“Many men who harass women say their intent is to compliment them, but why do they usually not “compliment” women who are accompanied by other men and often only do it when a woman is alone? Why do they tend to object to other men “complimenting” their female significant other (if applicable), female friends, or female family members? Why do some men grow hostile and violent when women do not thank them and act flattered? Why do they feel compelled to compliment women at all? Rarely are they expecting a date. Many times they do not even wait to see a woman’s reaction as they fly by in their car or as they turn to start harassing the next woman. They are doing it to exert their power, to entertain their friends, to relieve boredom, or do demonstrate that they can evaluate a complete stranger to her face, just because she is a woman.”—
Because we don’t have the brute physical and social power that men have.
Dad, like all men—even if he is as gentle as a fawn—implicitly has the power to take your life, beat you up, and take away your rights. Even if he would never hurt a fly, he has the implicit ability to punch people’s lights out and mow them down with his brute strength. He also has the power to marginalize those with less brute power than he has. This is patriarchy. He doesn’t have to want it, ask for it, like it, or even use it once. He just has it.
Mom, while yes, she COULD kill, does not have the archetypical social backing to do so. Even if she is as tough and warrior-like as Queen Boudicea, she does not have the same kind of sway. She does not have that brute physical and social power. Accordingly, she has a lot fewer options for surviving and getting what she wants and needs in the world, and for her children.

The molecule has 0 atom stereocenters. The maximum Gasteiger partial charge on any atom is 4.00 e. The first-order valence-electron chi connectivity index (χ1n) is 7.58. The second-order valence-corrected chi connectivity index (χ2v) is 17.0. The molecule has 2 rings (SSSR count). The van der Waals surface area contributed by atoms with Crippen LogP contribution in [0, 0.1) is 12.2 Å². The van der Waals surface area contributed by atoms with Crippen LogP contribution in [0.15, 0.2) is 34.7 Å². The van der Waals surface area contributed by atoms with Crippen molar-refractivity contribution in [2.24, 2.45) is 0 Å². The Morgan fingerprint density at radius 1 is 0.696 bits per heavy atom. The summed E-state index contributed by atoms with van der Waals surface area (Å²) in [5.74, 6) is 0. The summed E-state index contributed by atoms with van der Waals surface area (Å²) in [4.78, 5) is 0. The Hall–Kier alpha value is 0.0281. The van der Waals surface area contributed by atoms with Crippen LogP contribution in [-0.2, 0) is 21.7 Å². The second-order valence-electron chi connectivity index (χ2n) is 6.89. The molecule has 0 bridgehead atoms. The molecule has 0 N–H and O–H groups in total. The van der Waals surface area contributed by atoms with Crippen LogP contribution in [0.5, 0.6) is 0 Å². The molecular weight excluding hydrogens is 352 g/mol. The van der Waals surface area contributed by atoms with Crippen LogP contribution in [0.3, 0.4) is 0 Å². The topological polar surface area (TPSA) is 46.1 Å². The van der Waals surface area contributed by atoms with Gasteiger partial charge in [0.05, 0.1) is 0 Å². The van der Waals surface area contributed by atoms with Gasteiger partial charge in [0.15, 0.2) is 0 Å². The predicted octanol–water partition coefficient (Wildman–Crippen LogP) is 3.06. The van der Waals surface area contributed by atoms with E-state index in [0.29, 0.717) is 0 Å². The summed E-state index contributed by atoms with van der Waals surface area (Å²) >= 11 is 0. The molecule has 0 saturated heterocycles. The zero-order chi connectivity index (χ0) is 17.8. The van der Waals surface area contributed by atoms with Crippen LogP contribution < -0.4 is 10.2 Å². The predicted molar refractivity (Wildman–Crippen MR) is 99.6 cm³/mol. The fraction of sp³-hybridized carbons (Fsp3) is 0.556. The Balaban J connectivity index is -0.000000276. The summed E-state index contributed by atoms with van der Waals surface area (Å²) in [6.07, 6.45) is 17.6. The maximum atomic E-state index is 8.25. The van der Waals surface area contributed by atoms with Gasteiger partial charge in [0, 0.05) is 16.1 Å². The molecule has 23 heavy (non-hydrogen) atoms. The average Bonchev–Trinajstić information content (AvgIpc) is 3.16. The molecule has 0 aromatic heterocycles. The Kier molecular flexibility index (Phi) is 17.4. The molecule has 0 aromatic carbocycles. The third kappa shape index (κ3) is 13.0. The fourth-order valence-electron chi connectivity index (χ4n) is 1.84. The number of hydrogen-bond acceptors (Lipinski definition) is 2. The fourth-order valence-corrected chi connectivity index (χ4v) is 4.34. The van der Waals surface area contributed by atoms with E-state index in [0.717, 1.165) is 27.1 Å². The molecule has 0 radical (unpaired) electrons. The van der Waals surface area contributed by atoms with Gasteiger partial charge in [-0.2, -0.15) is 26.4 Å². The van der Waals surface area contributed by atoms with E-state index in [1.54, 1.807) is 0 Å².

This relates, in a way, to the saying “men fear women will laugh at them. Women fear men will kill them.”
In terms of personality problems, men tend to go antisocial (stealing cars, dealing drugs, raping, getting in fights) while women tend to go borderline (threatening suicide, self-harm, self-destructive promiscuous behavior, rages followed up with frantic efforts to make you stay and promise you love her, changing identity to conform to what you want).
Dad wields a different kind of authority within society even if he personally is a groovy hippie pacifist who would never raise a hand at you. He has the right, according to society, to control you with some force, even if he doesn’t do it. Mom finds herself in a position more akin to that of an overgrown child. She has no right to do anything, but she can be, as the movie says “the neck that turns the head.” She can manipulate, from backstage.
Feminists who don’t want to look at this head-on are wasting their time because if you can’t deal with this basic issue, your feminism will be nothing more than male liberalism with a girl power armband on.
“Male fantasies, male fantasies, is everything run by male fantasies? Up on a pedestal or down on your knees, it’s all a male fantasy: that you’re strong enough to take what they dish out, or else too weak to do anything about it. Even pretending you aren’t catering to male fantasies is a male fantasy: pretending you’re unseen, pretending you have a life of your own, that you can wash your feet and comb your hair unconscious of the ever-present watcher peering through the keyhole, peering through the keyhole in your own head, if nowhere else. You are a woman with a man inside watching a woman. You are your own voyeur.”—Margaret Atwood, The Robber Bride (via sphincter)
“You know that most women are hurt in their homes. You know most women are murdered in their homes. A political movement, as I understand it, exists to change the way social reality is organized. And that means that we need to understand everything about the way this system works. And that means that every woman who has had experience with sexual violence of any kind has not just pain, and not just hurt, but has knowledge. Knowledge of male supremacy. Knowledge of what it is. Knowledge of what it feels like. And can begin to think strategically about how to stop it. We are living under a reign of terror. Now what I want to say is that I want us to stop accepting that that’s normal. And the only way that we can stop accepting that that’s normal is if we refuse to have amnesia everyday of our lives. If we remember what we know about the world we live in. And we get up in the morning, determined that we are going to do something about it.”—Andrea Dworkin, Terror, Torture, and Resistance (via amazonfeminist)